Effect of prolonged walking with backpack loads on trunk muscle activity and fatigue in children

2016-05-17T09:03:31Z (GMT) by Youlian Hong Jing-Xian Li Daniel Fong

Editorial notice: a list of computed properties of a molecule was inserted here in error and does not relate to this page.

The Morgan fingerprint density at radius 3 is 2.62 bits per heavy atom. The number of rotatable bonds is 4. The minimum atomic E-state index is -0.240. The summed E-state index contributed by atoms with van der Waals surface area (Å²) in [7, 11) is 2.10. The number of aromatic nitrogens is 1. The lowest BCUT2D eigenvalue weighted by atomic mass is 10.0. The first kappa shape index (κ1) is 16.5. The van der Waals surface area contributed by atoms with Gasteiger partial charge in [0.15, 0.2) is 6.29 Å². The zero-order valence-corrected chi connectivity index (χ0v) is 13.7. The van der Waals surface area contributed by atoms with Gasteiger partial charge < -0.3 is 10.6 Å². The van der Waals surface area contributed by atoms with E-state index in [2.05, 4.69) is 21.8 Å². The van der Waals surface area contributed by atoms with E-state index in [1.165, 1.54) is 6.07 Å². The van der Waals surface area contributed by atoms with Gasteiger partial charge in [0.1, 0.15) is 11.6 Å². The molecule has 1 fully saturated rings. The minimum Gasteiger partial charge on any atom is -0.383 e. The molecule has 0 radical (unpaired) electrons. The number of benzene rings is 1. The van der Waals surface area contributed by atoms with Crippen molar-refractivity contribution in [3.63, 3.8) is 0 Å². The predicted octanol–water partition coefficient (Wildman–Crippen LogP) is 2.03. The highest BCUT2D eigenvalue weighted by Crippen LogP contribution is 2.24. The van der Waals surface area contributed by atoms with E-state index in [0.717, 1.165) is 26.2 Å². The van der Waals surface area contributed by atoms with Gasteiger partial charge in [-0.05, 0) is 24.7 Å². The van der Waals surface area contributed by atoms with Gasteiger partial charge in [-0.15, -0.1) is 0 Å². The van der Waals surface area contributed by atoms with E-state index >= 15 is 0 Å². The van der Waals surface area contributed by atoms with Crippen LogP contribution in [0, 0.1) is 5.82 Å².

This study investigated the effect of prolonged walking with load carriage on muscle activity and fatigue in children. Fifteen Chinese male children (age = 6 years, height = 120.0 ± 5.4 cm, mass = 22.9 ± 2.6 kg) performed 20-min walking trials on treadmill (speed = 1.1 m s-1) with different backpack loads (0%, 10%, 15% and 20% body weight). Electromyography (EMG) signals from upper trapezius (UT), lower trapezius (LT) and rectus abdominis (RA) were recorded at several time intervals (0, 5, 10, 15 and 20 min), and were normalized to the signals collected during maximum voluntary contraction. Integrated EMG signal (IEMG) was calculated to evaluate the muscle activity. Power spectral frequency analysis was applied to evaluate muscle fatigue by the shift of median power frequency (MPF). Results showed that a 15% body weight (BW) load significantly increased muscle activity at lower trapezius when the walking time reached 15 min. When a 20% BW load was being carried, increase in muscle activity was found from 5 min, and muscle fatigue was found from 15 min. In upper trapezius, increase of muscle activity was not found within the 20-min period, however, muscle fatigue was found from 10 min. No increased muscle activity or muscle fatigue was found in rectus abdominis. It is suggested that backpack loads for children should be restricted to no more than 15% body weight for walks of up to 20 min duration to avoid muscle fatigue.